To the Right: A Right Heart Cath (RHC) Education Project at the Louis Stokes Cleveland VA Medical Center
“It’s JUST a right heart catheterization (RHC).”
...Well, not really. To the experienced cardiac team member, the right heart catheterization seems to be just another routine task. To the nurse or technologist that is new to the cardiac catheterization laboratory, the RHC can be completely overwhelming. Saturations, shunting, pulmonary vascular resistance (PVR), systemic vascular resistance (SVR), and valve area, just to name a few terms, can cause great anxiety for anyone who is new to cardiology. The RHC gives a wealth of information about the general health of a patient. Understanding the meaning of each measurement and applying that information to patient care is imperative for any staff member in any cath lab.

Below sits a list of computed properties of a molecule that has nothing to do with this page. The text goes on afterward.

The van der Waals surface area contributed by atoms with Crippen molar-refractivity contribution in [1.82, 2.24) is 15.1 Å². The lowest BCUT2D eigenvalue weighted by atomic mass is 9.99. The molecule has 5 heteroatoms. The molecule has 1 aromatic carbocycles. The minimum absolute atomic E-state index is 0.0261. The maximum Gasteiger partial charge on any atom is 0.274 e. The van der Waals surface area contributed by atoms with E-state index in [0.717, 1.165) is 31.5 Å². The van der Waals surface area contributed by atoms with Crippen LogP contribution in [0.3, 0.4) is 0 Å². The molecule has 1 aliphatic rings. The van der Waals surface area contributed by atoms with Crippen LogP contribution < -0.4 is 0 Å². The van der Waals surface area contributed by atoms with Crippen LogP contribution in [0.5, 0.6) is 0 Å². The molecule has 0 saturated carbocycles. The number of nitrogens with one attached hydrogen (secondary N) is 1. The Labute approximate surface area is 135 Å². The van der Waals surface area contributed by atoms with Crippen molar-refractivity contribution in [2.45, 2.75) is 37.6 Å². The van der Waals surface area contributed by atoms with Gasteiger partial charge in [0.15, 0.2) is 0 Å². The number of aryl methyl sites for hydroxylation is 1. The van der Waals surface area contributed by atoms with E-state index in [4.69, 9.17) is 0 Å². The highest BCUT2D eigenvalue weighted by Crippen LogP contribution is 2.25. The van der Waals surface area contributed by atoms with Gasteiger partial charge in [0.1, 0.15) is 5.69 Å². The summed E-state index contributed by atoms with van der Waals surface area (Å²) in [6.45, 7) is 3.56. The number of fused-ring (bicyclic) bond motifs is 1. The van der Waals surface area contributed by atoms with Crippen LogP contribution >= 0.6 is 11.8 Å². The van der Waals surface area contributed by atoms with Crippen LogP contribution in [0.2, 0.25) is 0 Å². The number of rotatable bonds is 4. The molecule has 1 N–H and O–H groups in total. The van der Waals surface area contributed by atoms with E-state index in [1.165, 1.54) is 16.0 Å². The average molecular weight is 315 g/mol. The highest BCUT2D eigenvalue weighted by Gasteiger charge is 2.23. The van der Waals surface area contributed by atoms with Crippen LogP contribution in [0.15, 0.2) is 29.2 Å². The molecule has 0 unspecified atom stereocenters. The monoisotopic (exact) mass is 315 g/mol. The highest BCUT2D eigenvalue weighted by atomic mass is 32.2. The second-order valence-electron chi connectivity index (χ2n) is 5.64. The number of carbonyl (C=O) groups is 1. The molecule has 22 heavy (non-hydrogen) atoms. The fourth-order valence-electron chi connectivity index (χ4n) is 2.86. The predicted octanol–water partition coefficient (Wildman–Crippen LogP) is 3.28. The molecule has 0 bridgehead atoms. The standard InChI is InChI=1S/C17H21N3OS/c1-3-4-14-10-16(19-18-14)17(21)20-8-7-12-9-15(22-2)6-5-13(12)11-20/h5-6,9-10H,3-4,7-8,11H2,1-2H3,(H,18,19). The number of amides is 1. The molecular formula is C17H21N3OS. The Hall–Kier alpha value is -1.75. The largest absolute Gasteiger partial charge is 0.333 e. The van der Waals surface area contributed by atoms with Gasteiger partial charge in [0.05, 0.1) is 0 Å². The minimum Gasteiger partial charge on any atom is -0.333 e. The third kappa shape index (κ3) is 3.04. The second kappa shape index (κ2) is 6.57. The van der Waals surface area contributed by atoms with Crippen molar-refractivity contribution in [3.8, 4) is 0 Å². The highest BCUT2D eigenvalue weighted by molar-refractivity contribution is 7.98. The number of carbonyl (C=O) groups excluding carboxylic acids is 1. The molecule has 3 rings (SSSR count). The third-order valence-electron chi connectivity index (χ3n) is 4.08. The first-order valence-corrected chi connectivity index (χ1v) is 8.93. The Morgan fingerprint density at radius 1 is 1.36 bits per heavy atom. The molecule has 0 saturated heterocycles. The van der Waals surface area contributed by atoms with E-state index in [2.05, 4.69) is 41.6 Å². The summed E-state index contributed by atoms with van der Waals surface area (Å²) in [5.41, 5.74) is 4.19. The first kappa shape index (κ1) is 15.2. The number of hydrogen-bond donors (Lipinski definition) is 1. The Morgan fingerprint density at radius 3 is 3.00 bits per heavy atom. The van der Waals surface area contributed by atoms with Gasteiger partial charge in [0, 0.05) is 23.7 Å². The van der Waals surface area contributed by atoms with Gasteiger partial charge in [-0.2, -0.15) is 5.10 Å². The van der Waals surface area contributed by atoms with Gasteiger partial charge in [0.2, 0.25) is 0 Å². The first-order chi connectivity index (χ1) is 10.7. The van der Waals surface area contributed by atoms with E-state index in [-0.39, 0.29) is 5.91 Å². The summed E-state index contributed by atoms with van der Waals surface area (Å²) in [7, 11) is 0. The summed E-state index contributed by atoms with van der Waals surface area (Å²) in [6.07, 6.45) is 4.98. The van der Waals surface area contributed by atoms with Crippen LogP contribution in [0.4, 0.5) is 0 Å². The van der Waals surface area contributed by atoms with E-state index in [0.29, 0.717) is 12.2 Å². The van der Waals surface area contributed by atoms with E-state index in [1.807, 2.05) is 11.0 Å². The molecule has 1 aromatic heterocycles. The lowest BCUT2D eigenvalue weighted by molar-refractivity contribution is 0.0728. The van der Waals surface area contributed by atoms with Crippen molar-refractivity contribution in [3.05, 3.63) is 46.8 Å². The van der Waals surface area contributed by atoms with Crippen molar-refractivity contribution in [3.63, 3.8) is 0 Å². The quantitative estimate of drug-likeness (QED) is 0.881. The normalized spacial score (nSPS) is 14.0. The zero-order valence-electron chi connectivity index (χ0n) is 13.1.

Important aspects of monitoring RHC procedures include reviewing the background history on the patient, knowing the supplies needed during the procedure, recording an accurate pressure within each chamber, recognizing acceptable and unacceptable wave forms, and performing accurate oxygen saturations. It goes without saying that the patient must be continuously monitored during the procedure for any changes in their hemodynamic status. One of the more challenging areas of understanding the RHC is correlating the pressures within the heart to the waveform on the screen (Figure 1). In order to do so, we need to know where the physician has positioned the catheter within the heart chamber/venous system, and where they are planning to move to next. The physician advances the catheter in approximate centimeters in relation from one area to the next; however a nurse is not able to see the centimeter advancement and must rely on the knowledge base of recognizing wave formations, catheter images, and output numbers on the monitor. Right-sided heart pressures provide the physician significant information to confirm a patient diagnosis and future treatment modalities. It is essential to identify proper waveforms from the recorded data and calculations without totally relying on a computerized system. Acknowledging abnormalities in measurements seen by the physician during the procedure reassures the validity of documentation and is just as critical in obtaining appropriate results.